These Toxic Fighting Habits Might Hurt Your Marriage — And Your Body
A new study found that couples who fight more negatively feel the toll physically.
Arguments with a spouse or partner are never fun, but new evidence suggests that negative communication in relationships can have unexpected physical ramifications beyond the damage they might do to your marriage.
A recent study published in the journal Psychoneuroendocrinology analyzed data collected for a 2005 study that proved that, due to stress, wounds heal more slowly after an argument. For the original study, 42 straight, married couples were invited to participate in two discussions under observation in a lab. The first discussion revolved around social support, while the second was an attempt to solve a known problem within the marriage — in-laws and finances were common topics.
Before the discussions, baseline bloodwork was performed to measure circulating inflammatory proteins and other metrics, and small blisters were raised on the skin to measure wound healing. In follow-up visits, the couples were asked to describe the discussions and determine whether they felt supported, satisfied, and understood, and wound healing was measured. Interestingly, participants who rated the conversations poorly experienced slower wound healing.
In the new study, a team from Ohio State University examined the findings from the original 2005 research and found that negative communication patterns — specifically mutual avoidance and demand/withdrawal (in which one partner makes demands and the other withdraws or seeks to end a conversation) — affected how they felt both physically and emotionally, and negatively impacted their bodies’ ability to heal.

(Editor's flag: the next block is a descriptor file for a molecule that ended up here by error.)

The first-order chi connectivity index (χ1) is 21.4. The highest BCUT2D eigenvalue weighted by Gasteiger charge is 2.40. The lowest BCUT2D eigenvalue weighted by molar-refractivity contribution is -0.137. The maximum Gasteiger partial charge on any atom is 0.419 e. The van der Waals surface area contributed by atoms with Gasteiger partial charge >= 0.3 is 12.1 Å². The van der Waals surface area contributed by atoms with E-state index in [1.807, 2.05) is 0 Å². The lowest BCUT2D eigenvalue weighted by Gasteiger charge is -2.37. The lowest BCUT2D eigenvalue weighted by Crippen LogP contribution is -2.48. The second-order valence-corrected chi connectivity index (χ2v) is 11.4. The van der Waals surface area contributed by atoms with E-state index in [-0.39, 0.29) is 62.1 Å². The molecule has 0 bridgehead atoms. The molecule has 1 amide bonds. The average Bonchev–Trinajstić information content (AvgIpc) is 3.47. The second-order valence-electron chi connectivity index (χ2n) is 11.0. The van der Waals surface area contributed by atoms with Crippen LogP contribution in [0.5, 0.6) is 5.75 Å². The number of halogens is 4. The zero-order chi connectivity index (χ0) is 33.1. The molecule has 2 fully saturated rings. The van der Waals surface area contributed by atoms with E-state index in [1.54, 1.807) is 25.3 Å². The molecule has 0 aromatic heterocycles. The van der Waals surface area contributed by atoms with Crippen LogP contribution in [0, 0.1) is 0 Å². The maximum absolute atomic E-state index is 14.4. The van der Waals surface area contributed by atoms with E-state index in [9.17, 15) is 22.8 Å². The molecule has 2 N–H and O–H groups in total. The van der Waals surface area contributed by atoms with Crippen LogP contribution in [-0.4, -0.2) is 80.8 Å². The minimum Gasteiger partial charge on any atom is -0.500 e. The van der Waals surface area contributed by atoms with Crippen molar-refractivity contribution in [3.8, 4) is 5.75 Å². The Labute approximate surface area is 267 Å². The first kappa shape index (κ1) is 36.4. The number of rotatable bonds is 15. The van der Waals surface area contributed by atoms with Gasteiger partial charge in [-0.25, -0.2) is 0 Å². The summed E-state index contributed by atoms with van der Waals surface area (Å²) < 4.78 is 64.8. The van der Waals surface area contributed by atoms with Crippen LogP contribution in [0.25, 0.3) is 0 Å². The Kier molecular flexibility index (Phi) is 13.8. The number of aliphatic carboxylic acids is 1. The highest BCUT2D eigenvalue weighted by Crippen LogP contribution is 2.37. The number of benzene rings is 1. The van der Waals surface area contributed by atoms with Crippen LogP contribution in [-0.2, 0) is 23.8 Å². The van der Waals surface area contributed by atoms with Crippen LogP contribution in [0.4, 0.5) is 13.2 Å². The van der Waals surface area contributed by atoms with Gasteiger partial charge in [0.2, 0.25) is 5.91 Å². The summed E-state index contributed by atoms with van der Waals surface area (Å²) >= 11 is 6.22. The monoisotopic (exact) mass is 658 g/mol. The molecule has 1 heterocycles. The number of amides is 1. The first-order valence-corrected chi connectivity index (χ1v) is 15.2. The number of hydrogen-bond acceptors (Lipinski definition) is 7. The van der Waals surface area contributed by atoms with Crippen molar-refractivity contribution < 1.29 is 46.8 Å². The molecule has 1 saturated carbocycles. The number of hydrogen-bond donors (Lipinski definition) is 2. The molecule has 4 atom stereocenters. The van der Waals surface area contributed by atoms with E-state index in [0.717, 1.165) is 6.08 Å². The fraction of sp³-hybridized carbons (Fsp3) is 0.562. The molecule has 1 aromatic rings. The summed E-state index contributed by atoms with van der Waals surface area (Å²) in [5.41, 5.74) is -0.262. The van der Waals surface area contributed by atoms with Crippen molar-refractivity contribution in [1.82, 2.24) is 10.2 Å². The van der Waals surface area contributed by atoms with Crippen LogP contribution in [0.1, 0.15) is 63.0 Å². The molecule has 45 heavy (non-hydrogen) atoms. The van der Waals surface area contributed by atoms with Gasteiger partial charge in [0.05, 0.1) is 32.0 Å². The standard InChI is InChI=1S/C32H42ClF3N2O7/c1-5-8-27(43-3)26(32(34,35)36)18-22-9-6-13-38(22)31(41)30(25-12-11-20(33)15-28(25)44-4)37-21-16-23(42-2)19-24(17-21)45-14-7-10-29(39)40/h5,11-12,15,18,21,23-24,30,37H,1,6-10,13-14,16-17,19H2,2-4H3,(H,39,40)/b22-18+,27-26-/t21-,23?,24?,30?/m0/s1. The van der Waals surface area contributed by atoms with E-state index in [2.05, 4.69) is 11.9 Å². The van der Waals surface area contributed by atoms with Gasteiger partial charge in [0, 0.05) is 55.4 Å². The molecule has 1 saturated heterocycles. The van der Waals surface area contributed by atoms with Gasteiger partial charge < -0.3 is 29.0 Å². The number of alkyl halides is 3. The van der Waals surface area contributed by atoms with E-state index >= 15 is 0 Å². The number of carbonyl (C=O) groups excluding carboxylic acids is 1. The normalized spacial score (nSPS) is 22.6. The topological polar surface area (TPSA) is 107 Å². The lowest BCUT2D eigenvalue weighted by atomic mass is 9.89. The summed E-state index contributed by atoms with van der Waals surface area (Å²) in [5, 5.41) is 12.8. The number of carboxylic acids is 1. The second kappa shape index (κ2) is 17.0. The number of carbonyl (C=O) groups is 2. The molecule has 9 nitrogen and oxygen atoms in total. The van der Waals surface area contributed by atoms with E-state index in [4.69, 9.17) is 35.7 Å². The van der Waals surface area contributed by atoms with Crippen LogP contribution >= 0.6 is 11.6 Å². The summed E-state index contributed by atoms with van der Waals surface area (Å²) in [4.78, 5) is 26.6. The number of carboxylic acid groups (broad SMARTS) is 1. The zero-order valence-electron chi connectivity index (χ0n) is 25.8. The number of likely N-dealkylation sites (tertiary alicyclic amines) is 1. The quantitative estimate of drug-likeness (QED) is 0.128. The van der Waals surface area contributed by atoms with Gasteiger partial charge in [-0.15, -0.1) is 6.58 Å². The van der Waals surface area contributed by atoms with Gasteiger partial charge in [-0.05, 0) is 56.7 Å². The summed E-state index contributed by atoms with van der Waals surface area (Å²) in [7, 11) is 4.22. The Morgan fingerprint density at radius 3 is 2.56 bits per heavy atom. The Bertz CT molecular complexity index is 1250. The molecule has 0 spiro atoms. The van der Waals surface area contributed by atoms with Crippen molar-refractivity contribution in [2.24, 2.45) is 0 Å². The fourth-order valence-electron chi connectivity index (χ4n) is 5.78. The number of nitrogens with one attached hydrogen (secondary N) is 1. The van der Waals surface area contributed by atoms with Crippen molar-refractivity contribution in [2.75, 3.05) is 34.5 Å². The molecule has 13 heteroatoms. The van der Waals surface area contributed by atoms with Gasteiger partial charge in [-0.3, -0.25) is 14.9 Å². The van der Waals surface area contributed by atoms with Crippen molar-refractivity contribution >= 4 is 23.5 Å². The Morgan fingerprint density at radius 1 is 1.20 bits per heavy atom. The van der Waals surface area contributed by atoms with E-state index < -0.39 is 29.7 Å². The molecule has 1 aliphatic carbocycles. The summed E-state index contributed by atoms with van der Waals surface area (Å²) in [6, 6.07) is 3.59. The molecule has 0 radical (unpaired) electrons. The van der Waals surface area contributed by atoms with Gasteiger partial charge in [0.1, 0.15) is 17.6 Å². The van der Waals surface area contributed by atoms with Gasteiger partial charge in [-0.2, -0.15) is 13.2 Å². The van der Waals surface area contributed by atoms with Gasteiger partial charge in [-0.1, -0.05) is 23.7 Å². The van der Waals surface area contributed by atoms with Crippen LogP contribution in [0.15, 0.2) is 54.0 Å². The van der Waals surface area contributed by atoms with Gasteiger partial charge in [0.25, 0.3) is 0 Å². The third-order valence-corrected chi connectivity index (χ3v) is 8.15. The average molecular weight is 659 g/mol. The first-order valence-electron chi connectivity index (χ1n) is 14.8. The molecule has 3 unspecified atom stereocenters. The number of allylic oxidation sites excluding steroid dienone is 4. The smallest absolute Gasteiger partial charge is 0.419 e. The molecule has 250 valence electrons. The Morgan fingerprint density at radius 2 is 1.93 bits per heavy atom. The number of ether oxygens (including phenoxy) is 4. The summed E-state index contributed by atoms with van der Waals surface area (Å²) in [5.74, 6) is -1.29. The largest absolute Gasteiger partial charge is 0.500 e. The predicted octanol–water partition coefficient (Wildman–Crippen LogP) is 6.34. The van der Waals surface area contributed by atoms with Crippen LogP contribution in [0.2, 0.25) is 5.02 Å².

"Marriage is associated with better health, but chronically distressed marriages can worsen health," said lead author Rosie Shrout, who worked on the study as a postdoctoral researcher. "It's important to understand what is going on behind the scenes that contributes to these effects.
“If they were more negative typically on a day-to-day basis and were negative in those specific interactions, they rated the discussion more negatively and less positively, they felt fewer positive emotions, and their wounds healed more slowly,” Shrout explained. “That chronic negativity and acute negativity had emotional, relational, and immune effects – most notably for women.”
Couples who reported more constructive communication had fewer adverse effects and showed fewer signs of physical and emotional harm. If there’s ever a great reason to brush up on the fundamentals of good communication, now you have it.